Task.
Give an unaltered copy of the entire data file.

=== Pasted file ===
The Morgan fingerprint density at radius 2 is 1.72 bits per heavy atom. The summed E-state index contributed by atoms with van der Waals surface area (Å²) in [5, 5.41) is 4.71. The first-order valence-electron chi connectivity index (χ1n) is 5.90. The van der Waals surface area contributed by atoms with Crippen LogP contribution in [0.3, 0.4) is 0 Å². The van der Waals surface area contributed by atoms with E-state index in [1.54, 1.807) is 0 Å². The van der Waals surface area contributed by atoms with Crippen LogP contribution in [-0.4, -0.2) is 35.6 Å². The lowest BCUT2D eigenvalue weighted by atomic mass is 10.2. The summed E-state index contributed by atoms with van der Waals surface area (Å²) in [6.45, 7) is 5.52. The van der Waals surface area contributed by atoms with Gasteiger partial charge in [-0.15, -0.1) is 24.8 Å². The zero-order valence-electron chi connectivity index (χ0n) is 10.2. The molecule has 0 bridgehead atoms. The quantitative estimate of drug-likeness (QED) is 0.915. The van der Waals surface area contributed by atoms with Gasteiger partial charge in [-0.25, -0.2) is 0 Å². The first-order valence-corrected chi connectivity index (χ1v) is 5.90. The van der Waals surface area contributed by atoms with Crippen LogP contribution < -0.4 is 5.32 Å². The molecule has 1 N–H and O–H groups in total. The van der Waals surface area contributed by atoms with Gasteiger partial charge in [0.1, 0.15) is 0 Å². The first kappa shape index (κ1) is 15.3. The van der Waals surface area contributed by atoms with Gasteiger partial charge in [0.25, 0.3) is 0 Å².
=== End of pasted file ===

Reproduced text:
The Morgan fingerprint density at radius 2 is 1.72 bits per heavy atom. The summed E-state index contributed by atoms with van der Waals surface area (Å²) in [5, 5.41) is 4.71. The first-order valence-electron chi connectivity index (χ1n) is 5.90. The van der Waals surface area contributed by atoms with Crippen LogP contribution in [0.3, 0.4) is 0 Å². The van der Waals surface area contributed by atoms with E-state index in [1.54, 1.807) is 0 Å². The van der Waals surface area contributed by atoms with Crippen LogP contribution in [-0.4, -0.2) is 35.6 Å². The lowest BCUT2D eigenvalue weighted by atomic mass is 10.2. The summed E-state index contributed by atoms with van der Waals surface area (Å²) in [6.45, 7) is 5.52. The van der Waals surface area contributed by atoms with Gasteiger partial charge in [-0.15, -0.1) is 24.8 Å². The zero-order valence-electron chi connectivity index (χ0n) is 10.2. The molecule has 0 bridgehead atoms. The quantitative estimate of drug-likeness (QED) is 0.915. The van der Waals surface area contributed by atoms with Gasteiger partial charge in [-0.25, -0.2) is 0 Å². The first-order valence-corrected chi connectivity index (χ1v) is 5.90. The van der Waals surface area contributed by atoms with Crippen LogP contribution < -0.4 is 5.32 Å². The molecule has 1 N–H and O–H groups in total. The van der Waals surface area contributed by atoms with Gasteiger partial charge in [0.1, 0.15) is 0 Å². The first kappa shape index (κ1) is 15.3. The van der Waals surface area contributed by atoms with Gasteiger partial charge in [0.25, 0.3) is 0 Å².